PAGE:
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What's the Science Behind Masks?

The Science Behind Masks
Healthy Living
What's the Science Behind Masks?

People are wearing masks to protect themselves and others from contracting COVID-19. While it can be a little uncomfortable and inconvenient to keep a mask on in public spaces, the importance of doing so cannot be overstated. So how, and why, do masks work?  

“When a person has COVID-19, the virus lives at high amounts in the nose, back of throat and airways,” said Amy Ray, MD, MPH, director of infection prevention and employee health at MetroHealth. “Masks serve as a physical barrier to prevent the transmission of mucus and tiny respiratory droplets from one person to the next.”   

Most of the data scientists have about the benefits of wearing a mask are from the health care setting. Surgical masks can reduce viral transmission by 70 to 80 percent, while N95 masks can reduce transmission by more than 90 percent. Evidence supporting cloth masks for use by the general public is mounting.   

Protection for You, Protection for Me

Wearing a mask in public not only helps others from becoming sick, it may protect you as well. “If you’re around another person who sneezes or coughs, it’s better that the droplets released end up landing on your mask than directly on your nose, mouth or face,” said Dr. Ray. Masks are also important because up to 40 percent of people with COVID-19 don’t show any symptoms but can still exhale contagious respiratory droplets.   

If you wear a mask and are exposed to someone who has COVID-19, you can still become infected. However, researchers think you may not become as ill because your mask cuts down on the amount of virus that you’re exposed to.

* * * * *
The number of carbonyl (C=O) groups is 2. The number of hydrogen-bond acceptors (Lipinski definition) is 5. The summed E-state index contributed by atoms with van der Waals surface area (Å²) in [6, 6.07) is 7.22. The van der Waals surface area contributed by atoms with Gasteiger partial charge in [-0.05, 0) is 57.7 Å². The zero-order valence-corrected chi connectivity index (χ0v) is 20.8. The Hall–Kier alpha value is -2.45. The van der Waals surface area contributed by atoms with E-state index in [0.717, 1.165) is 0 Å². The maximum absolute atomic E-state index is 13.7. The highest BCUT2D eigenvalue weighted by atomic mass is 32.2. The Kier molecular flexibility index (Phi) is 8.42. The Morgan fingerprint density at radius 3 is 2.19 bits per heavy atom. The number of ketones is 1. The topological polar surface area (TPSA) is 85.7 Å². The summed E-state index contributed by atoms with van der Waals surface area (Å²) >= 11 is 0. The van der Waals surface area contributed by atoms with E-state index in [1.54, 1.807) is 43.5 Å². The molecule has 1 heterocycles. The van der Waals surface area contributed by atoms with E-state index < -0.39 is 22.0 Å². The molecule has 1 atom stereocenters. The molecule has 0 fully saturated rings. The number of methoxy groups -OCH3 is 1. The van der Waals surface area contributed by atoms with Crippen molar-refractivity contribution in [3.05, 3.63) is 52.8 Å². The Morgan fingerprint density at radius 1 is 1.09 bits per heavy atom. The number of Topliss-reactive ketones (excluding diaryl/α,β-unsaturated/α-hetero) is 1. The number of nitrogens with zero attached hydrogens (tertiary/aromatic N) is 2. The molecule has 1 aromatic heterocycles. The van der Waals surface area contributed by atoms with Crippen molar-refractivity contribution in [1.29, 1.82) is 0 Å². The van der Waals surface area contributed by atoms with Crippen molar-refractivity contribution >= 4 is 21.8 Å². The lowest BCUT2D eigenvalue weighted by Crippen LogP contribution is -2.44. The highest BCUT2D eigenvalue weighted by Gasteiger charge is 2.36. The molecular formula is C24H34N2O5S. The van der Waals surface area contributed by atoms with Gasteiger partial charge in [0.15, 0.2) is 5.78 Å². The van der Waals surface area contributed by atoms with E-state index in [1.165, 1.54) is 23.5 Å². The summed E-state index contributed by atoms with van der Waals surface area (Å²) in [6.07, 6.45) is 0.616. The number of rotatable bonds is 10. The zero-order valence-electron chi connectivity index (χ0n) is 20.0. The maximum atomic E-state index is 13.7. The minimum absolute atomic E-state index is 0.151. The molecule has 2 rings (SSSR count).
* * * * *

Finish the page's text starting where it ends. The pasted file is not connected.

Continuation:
Dr. Ray noted that mask wearing should be combined with social distancing, hand washing and not touching your face. “And being outside does not negate the need for a mask. You should put one on if you come within six feet of other people to protect yourself and others,” she said. Dr. Ray also noted that wearing a mask is not a permission slip to get close to others. Social distancing is the single most effective way to avoid the virus.

Here are a few key points to keep in mind when wearing a fabric mask, according to the World Health Organization and The Centers for Disease Control and Prevention: 

  • Masks should be worn over the nose, mouth and chin. 
  • Wash your hands before putting on the mask, as well as before and after taking it off. 
  • Adjust the mask to your face so there are no gaps on the sides. 
  • Avoid touching the mask while wearing it. 
  • Touch only the straps behind your head or ears when removing the mask. 
  • If you need to reuse the mask throughout the day, store it in a plastic bag. 
  • Wash your mask with soap and hot water at least once a day. 
  • Masks should be 2-3 layers of cloth.

 

Contributor:

Kevin M. El-Hayek, MD

Amy Ray, MD, MPH

Director, Infection Prevention and Employee Health

 

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